Fostering academic excellence and biblical virtue to equip students for lives as local and global Christian servants.

Worldviews Through Movies, Music, Art and Social Media

Course Catalog ID:
Subject Categories:
Bible and Worldview

This course examines contemporary worldviews and issues by considering the themes and ideas in “popular” or “classic” movies, art works and written works, as well as in contemporary social media. While the various media will generally be entertaining, the discussions will be academic and relevant to address the current worldviews issues of the current generation of teens and young adults. We will consider major western worldviews (e.g., deism, naturalism, secular humanism, existentialism, post-modernism, and others) in the historical, philosophical, and cultural context that is essential for understanding how they affect us today. We will also consider the major worldviews of the East and Middle East. While the discussions involve some history and philosophy, the analysis is from a biblical perspective, and the purpose is uncovering how these worldviews still influence us today, including inside the church. We will discuss contemporary worldview-related issues, such as faith, reason, and science; creation, intelligent design, and evolution; abortion, cloning, and euthanasia; identity and Self; equality, freedom, and rights; nature vs. nurture; free will and determinism; transition from Christianity to secularism in the West; and others. Throughout the course, there will be particular emphasis on understanding individual identity, purpose, and worth from various worldviews, past and present. There is also an emphasis on considering historical and contemporary views of liberty, rights and responsibility. Discussions will be interactive, and will respectfully consider differing major perspectives of each issue. All topics and discussions affirm the centrality of salvation by grace through faith, and the inerrant authority of the Bible.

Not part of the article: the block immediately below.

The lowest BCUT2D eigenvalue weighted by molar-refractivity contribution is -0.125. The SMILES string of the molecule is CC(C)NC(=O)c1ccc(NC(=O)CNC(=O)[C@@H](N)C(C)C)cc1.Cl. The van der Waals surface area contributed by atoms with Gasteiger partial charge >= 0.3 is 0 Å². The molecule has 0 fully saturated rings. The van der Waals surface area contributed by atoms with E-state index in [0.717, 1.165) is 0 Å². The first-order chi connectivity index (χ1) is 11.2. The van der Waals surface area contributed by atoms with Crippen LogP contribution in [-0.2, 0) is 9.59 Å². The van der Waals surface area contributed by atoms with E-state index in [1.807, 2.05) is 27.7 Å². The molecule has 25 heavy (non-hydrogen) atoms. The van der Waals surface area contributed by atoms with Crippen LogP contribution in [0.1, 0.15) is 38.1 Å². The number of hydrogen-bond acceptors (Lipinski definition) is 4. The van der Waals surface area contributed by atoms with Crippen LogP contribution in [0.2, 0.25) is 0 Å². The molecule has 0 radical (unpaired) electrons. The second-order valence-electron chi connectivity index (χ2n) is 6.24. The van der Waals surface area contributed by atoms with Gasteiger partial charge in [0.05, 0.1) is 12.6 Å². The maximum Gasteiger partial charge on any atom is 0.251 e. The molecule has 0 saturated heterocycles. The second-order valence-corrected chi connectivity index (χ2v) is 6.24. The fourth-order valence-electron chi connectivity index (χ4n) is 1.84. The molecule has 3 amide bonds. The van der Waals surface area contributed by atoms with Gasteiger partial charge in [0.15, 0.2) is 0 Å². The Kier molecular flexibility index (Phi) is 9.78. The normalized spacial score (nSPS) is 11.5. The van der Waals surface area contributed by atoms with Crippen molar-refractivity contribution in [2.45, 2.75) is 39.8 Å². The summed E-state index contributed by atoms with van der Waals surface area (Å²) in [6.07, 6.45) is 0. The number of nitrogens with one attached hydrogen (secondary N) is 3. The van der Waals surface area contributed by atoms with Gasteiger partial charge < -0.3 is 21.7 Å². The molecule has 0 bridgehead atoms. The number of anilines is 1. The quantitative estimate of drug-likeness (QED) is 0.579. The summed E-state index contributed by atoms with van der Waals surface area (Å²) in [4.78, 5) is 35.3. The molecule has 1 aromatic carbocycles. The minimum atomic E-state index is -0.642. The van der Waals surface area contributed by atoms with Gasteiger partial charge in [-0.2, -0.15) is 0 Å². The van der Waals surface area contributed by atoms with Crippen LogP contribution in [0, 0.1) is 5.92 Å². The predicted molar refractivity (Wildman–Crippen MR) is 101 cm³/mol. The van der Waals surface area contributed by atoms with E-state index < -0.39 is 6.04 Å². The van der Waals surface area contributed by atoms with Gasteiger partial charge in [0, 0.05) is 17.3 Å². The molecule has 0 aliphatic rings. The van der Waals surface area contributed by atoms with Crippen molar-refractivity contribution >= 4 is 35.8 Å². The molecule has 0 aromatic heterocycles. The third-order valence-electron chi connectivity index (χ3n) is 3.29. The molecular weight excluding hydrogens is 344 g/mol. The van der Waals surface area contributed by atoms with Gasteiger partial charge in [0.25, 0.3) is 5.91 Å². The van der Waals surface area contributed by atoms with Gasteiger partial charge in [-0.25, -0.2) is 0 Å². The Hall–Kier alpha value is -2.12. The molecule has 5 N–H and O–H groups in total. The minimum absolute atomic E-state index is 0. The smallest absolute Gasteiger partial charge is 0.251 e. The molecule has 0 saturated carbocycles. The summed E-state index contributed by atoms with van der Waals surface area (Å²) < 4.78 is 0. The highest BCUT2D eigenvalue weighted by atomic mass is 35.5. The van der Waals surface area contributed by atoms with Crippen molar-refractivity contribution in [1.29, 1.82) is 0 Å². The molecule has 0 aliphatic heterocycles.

Grade Levels*:
11, 12
* Enrollment restricted based on Date of Birth and Grad Year (whichever is more limiting). Enrollment outside these levels requires written concurrence from TPS Support.
Notes and Conditions

Media Content: The movies, TV shows, art, readings and social media in this course will be selected to uncover selected worldviews and issues. Movies may include: Matrix; Crouching Tiger, Hidden Dragon; Avatar; Macbeth; Tempest; Frankenstein; Man for All Seasons; Inception; Beautiful Mind; Manchurian Candidate; Contact; Bad Seed; Wizard of Oz; Life of Pi; Miracle on 34th Street; Arrival; Sense and Sensibility; Last Samurai; Avatar; Free Guy; Truman Show; 2001: A Space Odyssey; and others. TV show episodes may include: West Wing; Star Trek TNG; Twilight Zone; and others. Access to YouTube is required. Also included will be art (classical to modern) and music (all genres and time periods). There is also some reading of essays and articles. Mature themes in media are often portrayed through unbiblical language, attitudes, and behaviors. While every effort is made to avoid sex and gratuitous violence, the media is chosen because it interacts in a useful way with specific challenging themes in a fallen world, and the class discussions will include these mature and complex themes. Viewing each movie or media is optional and always at the discretion of the student and parent, but students who are not ready to or prefer not to interact with popular culture in this manner should not enroll in this course. There is also optional reading for the student who wants to go further in studying the academic aspects of the worldview and philosophy.